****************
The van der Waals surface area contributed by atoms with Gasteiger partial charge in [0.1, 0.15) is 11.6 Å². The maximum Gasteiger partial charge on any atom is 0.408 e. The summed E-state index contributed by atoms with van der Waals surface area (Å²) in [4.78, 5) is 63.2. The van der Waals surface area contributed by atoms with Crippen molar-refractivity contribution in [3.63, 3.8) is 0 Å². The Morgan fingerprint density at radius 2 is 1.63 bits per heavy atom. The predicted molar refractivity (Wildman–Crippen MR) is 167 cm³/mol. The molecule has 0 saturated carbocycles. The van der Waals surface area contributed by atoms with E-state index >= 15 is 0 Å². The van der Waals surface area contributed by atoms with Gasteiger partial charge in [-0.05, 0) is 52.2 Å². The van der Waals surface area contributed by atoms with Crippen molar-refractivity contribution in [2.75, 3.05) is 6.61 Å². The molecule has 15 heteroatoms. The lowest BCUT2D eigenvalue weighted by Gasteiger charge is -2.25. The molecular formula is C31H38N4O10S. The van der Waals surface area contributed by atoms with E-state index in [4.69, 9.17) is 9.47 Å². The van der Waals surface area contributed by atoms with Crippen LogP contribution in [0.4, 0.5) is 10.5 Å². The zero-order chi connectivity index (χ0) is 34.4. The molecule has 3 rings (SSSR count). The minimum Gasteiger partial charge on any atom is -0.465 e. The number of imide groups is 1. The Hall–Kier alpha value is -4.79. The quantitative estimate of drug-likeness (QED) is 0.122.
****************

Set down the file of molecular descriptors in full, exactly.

The van der Waals surface area contributed by atoms with Gasteiger partial charge in [0.1, 0.15) is 11.6 Å². The maximum Gasteiger partial charge on any atom is 0.408 e. The summed E-state index contributed by atoms with van der Waals surface area (Å²) in [4.78, 5) is 63.2. The van der Waals surface area contributed by atoms with Crippen molar-refractivity contribution in [3.63, 3.8) is 0 Å². The Morgan fingerprint density at radius 2 is 1.63 bits per heavy atom. The predicted molar refractivity (Wildman–Crippen MR) is 167 cm³/mol. The molecule has 0 saturated carbocycles. The van der Waals surface area contributed by atoms with E-state index >= 15 is 0 Å². The van der Waals surface area contributed by atoms with Gasteiger partial charge in [-0.05, 0) is 52.2 Å². The van der Waals surface area contributed by atoms with Crippen molar-refractivity contribution in [2.75, 3.05) is 6.61 Å². The molecule has 15 heteroatoms. The lowest BCUT2D eigenvalue weighted by Gasteiger charge is -2.25. The molecular formula is C31H38N4O10S. The van der Waals surface area contributed by atoms with E-state index in [4.69, 9.17) is 9.47 Å². The van der Waals surface area contributed by atoms with Crippen LogP contribution in [0.4, 0.5) is 10.5 Å². The zero-order chi connectivity index (χ0) is 34.4. The molecule has 3 rings (SSSR count). The minimum Gasteiger partial charge on any atom is -0.465 e. The number of imide groups is 1. The Hall–Kier alpha value is -4.79. The quantitative estimate of drug-likeness (QED) is 0.122.